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Some people with analog television sets are scratching their heads over how they'll continue enjoying TV once the federal government mandates all broadcasts be in digital come February 2009.
Lone analog television sets without cable or satellite service won't be able to receive broadcasts then, but the government and other interests are now working to make analog owners aware of what can be done once the change-over goes into effect.
The obvious choice is to buy a digital television set. That is, one with a built-in digital tuner - now the only type sold by most retailers. These television sets do not have to be high-definition (or HD) TVs.
But what if you don't want to buy a new digital television set?
Yes, there will still be ways to use your old analog set come next February.
Comporium Communications will convert digital signals for its cable TV subscribers with analog sets for at least three years after the change-over.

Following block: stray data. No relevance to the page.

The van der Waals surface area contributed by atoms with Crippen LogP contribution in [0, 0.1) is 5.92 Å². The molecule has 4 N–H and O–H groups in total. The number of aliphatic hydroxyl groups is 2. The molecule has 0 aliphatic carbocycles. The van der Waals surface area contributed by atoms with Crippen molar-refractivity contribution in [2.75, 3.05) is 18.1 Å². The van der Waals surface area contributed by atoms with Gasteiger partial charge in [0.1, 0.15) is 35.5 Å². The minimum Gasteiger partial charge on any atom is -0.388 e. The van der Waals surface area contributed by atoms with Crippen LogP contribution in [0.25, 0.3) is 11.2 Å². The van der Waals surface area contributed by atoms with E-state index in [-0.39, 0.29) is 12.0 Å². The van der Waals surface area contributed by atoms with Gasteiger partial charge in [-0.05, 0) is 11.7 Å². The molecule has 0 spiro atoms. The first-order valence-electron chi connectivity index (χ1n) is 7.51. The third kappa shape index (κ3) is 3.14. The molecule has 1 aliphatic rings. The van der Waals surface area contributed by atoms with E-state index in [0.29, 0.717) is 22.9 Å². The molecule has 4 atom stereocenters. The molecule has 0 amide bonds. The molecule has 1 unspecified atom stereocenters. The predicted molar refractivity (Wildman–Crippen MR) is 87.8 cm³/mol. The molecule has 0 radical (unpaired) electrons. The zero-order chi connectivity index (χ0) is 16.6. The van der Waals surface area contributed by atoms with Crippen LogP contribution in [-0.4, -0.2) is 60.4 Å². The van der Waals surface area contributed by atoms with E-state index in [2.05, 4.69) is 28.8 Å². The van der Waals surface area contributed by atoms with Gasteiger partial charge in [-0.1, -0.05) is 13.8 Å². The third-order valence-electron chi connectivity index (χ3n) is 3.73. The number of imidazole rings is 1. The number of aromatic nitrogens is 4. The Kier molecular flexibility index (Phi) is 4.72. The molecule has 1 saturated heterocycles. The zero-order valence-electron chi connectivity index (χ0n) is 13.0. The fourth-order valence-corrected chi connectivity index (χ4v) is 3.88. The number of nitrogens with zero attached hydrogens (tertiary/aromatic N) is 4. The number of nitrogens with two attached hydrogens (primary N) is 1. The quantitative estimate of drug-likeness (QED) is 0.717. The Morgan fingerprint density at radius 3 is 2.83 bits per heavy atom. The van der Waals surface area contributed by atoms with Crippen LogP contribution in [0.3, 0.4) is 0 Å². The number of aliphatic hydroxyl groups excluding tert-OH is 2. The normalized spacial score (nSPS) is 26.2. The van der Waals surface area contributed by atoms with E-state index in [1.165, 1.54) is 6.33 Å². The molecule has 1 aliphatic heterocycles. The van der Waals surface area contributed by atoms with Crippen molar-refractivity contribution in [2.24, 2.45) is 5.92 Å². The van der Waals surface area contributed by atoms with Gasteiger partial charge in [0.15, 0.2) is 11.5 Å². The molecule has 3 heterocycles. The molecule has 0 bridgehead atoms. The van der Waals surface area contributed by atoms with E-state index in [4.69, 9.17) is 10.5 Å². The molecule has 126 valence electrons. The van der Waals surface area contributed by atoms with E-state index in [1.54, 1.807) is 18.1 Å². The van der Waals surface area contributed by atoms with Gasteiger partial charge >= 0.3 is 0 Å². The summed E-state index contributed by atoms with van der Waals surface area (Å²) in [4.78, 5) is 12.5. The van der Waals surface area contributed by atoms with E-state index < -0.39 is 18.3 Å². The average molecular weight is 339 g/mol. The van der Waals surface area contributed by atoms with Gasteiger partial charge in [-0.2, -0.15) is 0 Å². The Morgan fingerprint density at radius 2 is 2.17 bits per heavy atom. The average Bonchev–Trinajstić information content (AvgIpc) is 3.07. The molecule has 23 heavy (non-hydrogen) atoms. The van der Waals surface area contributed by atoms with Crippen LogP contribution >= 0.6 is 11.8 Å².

"We realize there are a lot of people out there still with analog sets," said Glenn McFadden, executive vice president of operations at Comporium Communications.
But the main push to facilitate the change is coming from the federal government in the form of coupons to buy digital-to-analog converter boxes for analog sets.
The converters – which aren't for sale in most places yet – will cost between $40 and $70. Each household will be eligible for up to two coupons at $40 apiece.
The Energy Center, a local appliance and electronics store, will likely start selling the converters in late summer or early fall, said owner Doug Crenshaw.
He said he was just recently certified to accept the coupons once his store starts selling the converters.
One condition to being certified is an agreement not to pressure analog set owners into buying digital televisions, Crenshaw said.
For more information on the change-over coming, visit the federal government's Web site, www.dtv.gov. It is devoted to informing the public of what it needs to know about the change.
For specific information on the coupons, go to www.dtv2009.gov or call (888) 388-2009. The hearing impaired may call (877) 530-2634.
Contact Johnathan Ryan at 416-8416 or email@example.com